In real estate's boom years, Trammell Crow Co. was one of the most ferocious competitors around. The legendary builder staffed itself with hungry young MBAs from the top schools, paying them meager salaries but giving them equity in the projects they built. Crow's "partners" transformed skylines and landscapes across the country with thousands of shiny office towers, shopping centers, and warehouses. It was by far the largest U.S. commercial builder, and proud of it. Yet the mood at Trammell Crow is vastly different these days. Ask CEO J. McDonald (Don) Williams which U.S. company was No. 1 in commercial development last year, and he shrugs: "I don't even care."
The answer is still Trammell Crow. But that's not much to brag about now that the industry is a shadow of its former self. Crow started about $100 million worth of new construction last year, down from $2.2 billion in 1985 (chart). This year won't be much better, predicts Williams, who joined the company in 1973. Adds founder Trammell Crow: "This downturn is all-pervading, and it promises to be a long time in curing."
These days, the CEO is trying to cement Crow's claim to the fiercely competitive market for real estate services. More out of necessity than choice, the Dallas-based company now wants to establish itself as a one-stop shop for property management, leasing, construction management, information services, and yes, even a little development.
But the transformation of the once-freewheeling Crow has been wrenching, with fierce internal debates and nasty lawsuits among top-ranking partners who once considered themselves brethren. More than half of the 170 partners involved in Crow's commercial properties four years ago have left the company. Many simply couldn't or wouldn't make the transition from go-go development to slow and steady management. "You're taking a bunch of fighter pilots and telling them that now they have to maintain the aircraft carrier," explains real estate consultant Christopher B. Leinberger, who worked with Crow on last year's far-reaching reorganization.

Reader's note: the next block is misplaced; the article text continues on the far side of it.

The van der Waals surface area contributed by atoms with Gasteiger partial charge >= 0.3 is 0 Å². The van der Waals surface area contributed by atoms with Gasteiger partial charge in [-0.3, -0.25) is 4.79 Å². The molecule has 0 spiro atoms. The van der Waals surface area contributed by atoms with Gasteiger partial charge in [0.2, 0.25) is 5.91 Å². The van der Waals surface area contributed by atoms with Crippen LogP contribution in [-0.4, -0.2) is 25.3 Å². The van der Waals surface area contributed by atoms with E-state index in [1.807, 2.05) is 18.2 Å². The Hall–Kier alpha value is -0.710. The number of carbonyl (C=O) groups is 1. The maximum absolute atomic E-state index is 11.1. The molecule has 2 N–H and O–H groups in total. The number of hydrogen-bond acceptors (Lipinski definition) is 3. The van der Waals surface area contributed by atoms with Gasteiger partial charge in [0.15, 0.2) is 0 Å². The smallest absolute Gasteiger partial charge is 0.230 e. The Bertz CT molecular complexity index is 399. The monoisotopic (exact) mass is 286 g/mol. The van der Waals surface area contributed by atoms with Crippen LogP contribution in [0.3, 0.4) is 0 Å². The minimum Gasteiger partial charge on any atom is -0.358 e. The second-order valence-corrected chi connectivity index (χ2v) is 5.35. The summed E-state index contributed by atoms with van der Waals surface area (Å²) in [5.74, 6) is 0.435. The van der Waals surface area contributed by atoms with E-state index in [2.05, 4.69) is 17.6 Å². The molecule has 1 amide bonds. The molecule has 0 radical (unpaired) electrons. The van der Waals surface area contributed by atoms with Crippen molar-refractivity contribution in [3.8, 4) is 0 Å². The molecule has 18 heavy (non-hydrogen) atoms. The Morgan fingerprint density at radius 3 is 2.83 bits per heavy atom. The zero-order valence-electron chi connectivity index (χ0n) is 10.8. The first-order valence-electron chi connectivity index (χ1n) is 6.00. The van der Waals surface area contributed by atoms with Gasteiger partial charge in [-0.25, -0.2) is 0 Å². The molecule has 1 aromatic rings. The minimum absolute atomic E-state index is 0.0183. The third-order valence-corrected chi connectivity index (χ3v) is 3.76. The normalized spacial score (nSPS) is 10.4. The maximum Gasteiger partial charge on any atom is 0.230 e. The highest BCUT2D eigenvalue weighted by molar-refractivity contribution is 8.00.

Crow had little choice but to try something new. When the overheated real estate market collapsed, Crow's growth formula became a recipe for disaster. Since partners could hit it rich only by developing, they had little incentive to slow down. Crow soon found itself with a slew of troubled properties whose rental income failed to cover the debt service. Rocked by unfounded bankruptcy rumors in 1990 and pressed by edgy lenders, Crow slammed on the brakes.
The old Crow was not a typical company but a complex web of 1,500 partnerships, joint ventures, and corporations. Individual partnerships were formed for virtually every one of the parent company's projects. But after workouts with more than 150 lenders and a consolidation of equity ownership among Crow partners, the players have changed. The partnerships are no longer active builders, but they still hold stakes in some 6,500 projects, valued at about $9 billion. That's down from $11.2 billion in 1989 because of property sales, falling values, and foreclosures.
INTERNAL AFFAIRS. The makeover created a separate entity to focus on service businesses, including management of Crow properties. This "new" Crow, owned mostly by 77-year-old Trammell Crow, his family, and CEO Williams, now offers employees market-rate salaries, bonuses, and profit-sharing. The company also has eliminated 9 of its 15 regional offices and wiped out a layer of middle management. Total employment is down almost 24% since 1989, to 2,650. The Crow family hasn't gone unscathed in the restructuring. Harlan R. Crow, a son of the founder and manager of the family interests, figures the Crows' net worth has plunged some 50% from its peak of more than $1 billion.